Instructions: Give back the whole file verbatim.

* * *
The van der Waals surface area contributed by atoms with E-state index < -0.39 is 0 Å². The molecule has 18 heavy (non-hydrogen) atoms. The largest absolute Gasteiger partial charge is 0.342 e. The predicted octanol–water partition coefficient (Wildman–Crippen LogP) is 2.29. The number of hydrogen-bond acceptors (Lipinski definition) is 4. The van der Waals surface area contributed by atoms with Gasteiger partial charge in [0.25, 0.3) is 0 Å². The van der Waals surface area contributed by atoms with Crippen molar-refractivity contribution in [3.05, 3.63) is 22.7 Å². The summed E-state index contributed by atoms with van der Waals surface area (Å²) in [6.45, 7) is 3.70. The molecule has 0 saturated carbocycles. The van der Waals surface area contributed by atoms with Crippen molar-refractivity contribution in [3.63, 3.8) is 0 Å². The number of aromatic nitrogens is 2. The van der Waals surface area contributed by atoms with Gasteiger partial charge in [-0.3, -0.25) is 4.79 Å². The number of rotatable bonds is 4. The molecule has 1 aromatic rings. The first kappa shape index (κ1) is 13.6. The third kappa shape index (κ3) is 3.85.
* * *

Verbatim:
The van der Waals surface area contributed by atoms with E-state index < -0.39 is 0 Å². The molecule has 18 heavy (non-hydrogen) atoms. The largest absolute Gasteiger partial charge is 0.342 e. The predicted octanol–water partition coefficient (Wildman–Crippen LogP) is 2.29. The number of hydrogen-bond acceptors (Lipinski definition) is 4. The van der Waals surface area contributed by atoms with Gasteiger partial charge in [0.25, 0.3) is 0 Å². The van der Waals surface area contributed by atoms with Crippen molar-refractivity contribution in [3.05, 3.63) is 22.7 Å². The summed E-state index contributed by atoms with van der Waals surface area (Å²) in [6.45, 7) is 3.70. The molecule has 0 saturated carbocycles. The van der Waals surface area contributed by atoms with Crippen molar-refractivity contribution in [3.63, 3.8) is 0 Å². The number of aromatic nitrogens is 2. The van der Waals surface area contributed by atoms with Gasteiger partial charge in [-0.3, -0.25) is 4.79 Å². The number of rotatable bonds is 4. The molecule has 1 aromatic rings. The first kappa shape index (κ1) is 13.6. The third kappa shape index (κ3) is 3.85.